“As a councillor I have always believed that the best way to get things done is to talk quietly and personally with everybody – including those who opposed my ideas or perspective on things. Grandstanding or aggression was never for me,” Jimmy analyses his approach in Council work.

Never you tell ’em a lie!

BabyThe English have not been listened to for too long and eventually they lashed out. Unfortunately, in this referendum, they threw the baby out with the bath water.  Or more exactly, they have thrown the baby out but have ended up with the bathwater still in the bath.

Understandably, many on our island feel unconnected to the decision making around them and that they have been ignored by “those in power”.  In my view, the problem lay much more with the government of Britain rather than of Europe.  Mainly, but not exclusively, because Westminster MPs often use “Europe” to blame for unpopular or unwise decisions at home.  Treat people badly for long enough and they will rise up.

It reminds me of a poem that my father read to me when I was a kid and I, in turn, read to my children.

“My son,” said the Norman Baron, “I am dying, and you will be heir
To all the broad acres in England that William gave me for share
When he conquered the Saxon at Hastings, and a nice little handful it is.
But before you go over to rule it I want you to understand this:–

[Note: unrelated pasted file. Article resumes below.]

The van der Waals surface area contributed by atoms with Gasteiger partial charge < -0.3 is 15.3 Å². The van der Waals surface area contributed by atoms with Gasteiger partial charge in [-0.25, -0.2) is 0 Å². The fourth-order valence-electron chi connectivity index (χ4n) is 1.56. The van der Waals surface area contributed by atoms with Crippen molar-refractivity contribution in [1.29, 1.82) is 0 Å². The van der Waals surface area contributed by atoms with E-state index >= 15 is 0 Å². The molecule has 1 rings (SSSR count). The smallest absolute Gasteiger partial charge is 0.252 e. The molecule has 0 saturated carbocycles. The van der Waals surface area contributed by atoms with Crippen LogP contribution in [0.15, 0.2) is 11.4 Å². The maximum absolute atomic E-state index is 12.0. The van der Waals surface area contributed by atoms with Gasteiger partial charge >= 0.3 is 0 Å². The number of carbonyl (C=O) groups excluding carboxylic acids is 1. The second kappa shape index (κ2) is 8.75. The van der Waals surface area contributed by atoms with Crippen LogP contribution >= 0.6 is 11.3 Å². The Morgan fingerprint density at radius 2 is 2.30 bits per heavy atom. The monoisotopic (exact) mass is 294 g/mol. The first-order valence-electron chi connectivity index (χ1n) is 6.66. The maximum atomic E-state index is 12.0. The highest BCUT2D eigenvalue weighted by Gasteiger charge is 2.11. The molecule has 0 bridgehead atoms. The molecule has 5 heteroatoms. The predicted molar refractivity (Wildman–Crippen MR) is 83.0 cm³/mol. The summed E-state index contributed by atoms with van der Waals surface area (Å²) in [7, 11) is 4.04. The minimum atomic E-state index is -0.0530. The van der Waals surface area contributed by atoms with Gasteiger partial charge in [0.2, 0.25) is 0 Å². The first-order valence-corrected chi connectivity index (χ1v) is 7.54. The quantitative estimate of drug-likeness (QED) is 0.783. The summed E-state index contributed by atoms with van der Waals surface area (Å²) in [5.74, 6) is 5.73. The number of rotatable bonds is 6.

“The Saxon is not like us Normans. His manners are not so polite.
But he never means anything serious till he talks about justice and right.
When he stands like an ox in the furrow – with his sullen set eyes on your own,
And grumbles, ‘This isn’t fair dealing,’ my son, leave the Saxon alone.

“You can horsewhip your Gascony archers, or torture your Picardy spears;
But don’t try that game on the Saxon; you’ll have the whole brood round your ears.
From the richest old Thane in the county to the poorest chained serf in the field,
They’ll be at you and on you like hornets, and, if you are wise, you will yield.

“But first you must master their language, their dialect, proverbs and songs.
Don’t trust any clerk to interpret when they come with the tale of their wrongs.
Let them know that you know what they’re saying; let them feel that you know what to say.
Yes, even when you want to go hunting, hear ’em out if it takes you all day.

They’ll drink every hour of the daylight and poach every hour of the dark.
It’s the sport not the rabbits they’re after (we’ve plenty of game in the park).
Don’t hang them or cut off their fingers. That’s wasteful as well as unkind,
For a hard-bitten, South-country poacher makes the best man-at-arms you can find.

“Appear with your wife and the children at their weddings and funerals and feasts.
Be polite but not friendly to Bishops; be good to all poor parish priests.
Say ‘we,’ ‘us’ and ‘ours’ when you’re talking, instead of ‘you fellows’ and ‘I.’
Don’t ride over seeds; keep your temper; and never you tell ’em a lie!”

We live in interesting times.

United in diversity

european-union-flag-1024x7681Just as Britain has its motto “Honi soit qui mal y pense” (Evil to him who evil thinks), Europe too has a motto, first used in 2000, “United in diversity”. This sums up perfectly how the European Union unites all our different cultures, traditions and languages.

When one sits in the chamber of the lower house of the European parliament with representatives from 28 different states one fully appreciates how much our forebears achieved bringing us together to work for peace and prosperity.

United in diversity sums all of this up – see it translated into each language here.